A photo of tiny creatures nestled inside a tunnel in Australia left people wondering as to what they were called.

The image was shared by Queensland's Department of Transport and Main Roads on Facebook, asking users to identify the mysterious creatures.

"Don't freak out — they heard you coming a mile off! What exactly are we looking at here?" the department asked about the creatures that were inside a tunnel on the Brisbane Valley Rail Trail.

"These tiny locals were spotted hanging out in the heritage-listed Yimbun Tunnel," the department said.

As users were unable to identify them, the department gave out some hints as help.

"You might find them hanging upside down," the department hinted. "This species only eat insects unlike our flying fox friends."

Later, the department wrote the creatures were micro bats, the largest species of which only grow to a body length of approximately 11 cm.

"They will keep to themselves in their roosts, some will stay still if approached, while others will try to crawl or fly away from you," the department wrote, adding if anyone comes across them, its better to leave them alone.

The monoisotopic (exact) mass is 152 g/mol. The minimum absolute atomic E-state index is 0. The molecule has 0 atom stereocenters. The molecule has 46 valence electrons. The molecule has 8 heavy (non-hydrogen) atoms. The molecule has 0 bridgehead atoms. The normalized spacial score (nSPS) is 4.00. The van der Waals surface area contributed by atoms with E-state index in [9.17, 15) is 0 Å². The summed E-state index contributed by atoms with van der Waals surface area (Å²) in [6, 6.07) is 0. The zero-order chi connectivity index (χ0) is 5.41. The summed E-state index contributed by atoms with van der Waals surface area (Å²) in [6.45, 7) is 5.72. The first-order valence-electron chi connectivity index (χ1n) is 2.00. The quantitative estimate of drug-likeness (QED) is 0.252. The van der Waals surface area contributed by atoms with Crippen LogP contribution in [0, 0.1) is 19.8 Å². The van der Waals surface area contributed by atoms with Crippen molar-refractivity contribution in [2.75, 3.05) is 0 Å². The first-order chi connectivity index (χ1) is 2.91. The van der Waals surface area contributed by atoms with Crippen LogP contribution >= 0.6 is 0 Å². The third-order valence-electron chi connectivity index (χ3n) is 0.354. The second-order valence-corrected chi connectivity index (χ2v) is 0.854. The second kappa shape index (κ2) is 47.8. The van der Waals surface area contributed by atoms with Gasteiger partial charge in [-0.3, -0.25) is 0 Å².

One user said that these creatures were harmless: "We had them at my mum's old house they r harmless we used to stand in their flight path and it never worried them."

The micro bats mostly eat insects. However, one Australian species (the ghost bat) is also known to eat frogs, birds, lizards and other mammals, Queensland's Department of Environment and Science said on its website. Micro bats are found inside tree hollows or caves. Some also sleep under barks or in the discarded nests of certain birds.

Australia has approximately 70 species of bats, with 43 species identified as being locally or nationally threatened, the department said. Of these, 35 of the species are micro bats. The department also said if bitten or scratched by a bat, it is necessary to get a prompt treatment. Do not scrub the wound and wash it gently before applying an antiseptic.

Bats fly in a cave in Herzliya, near Tel Aviv, July 31, 2012. REUTERS/Nir Elias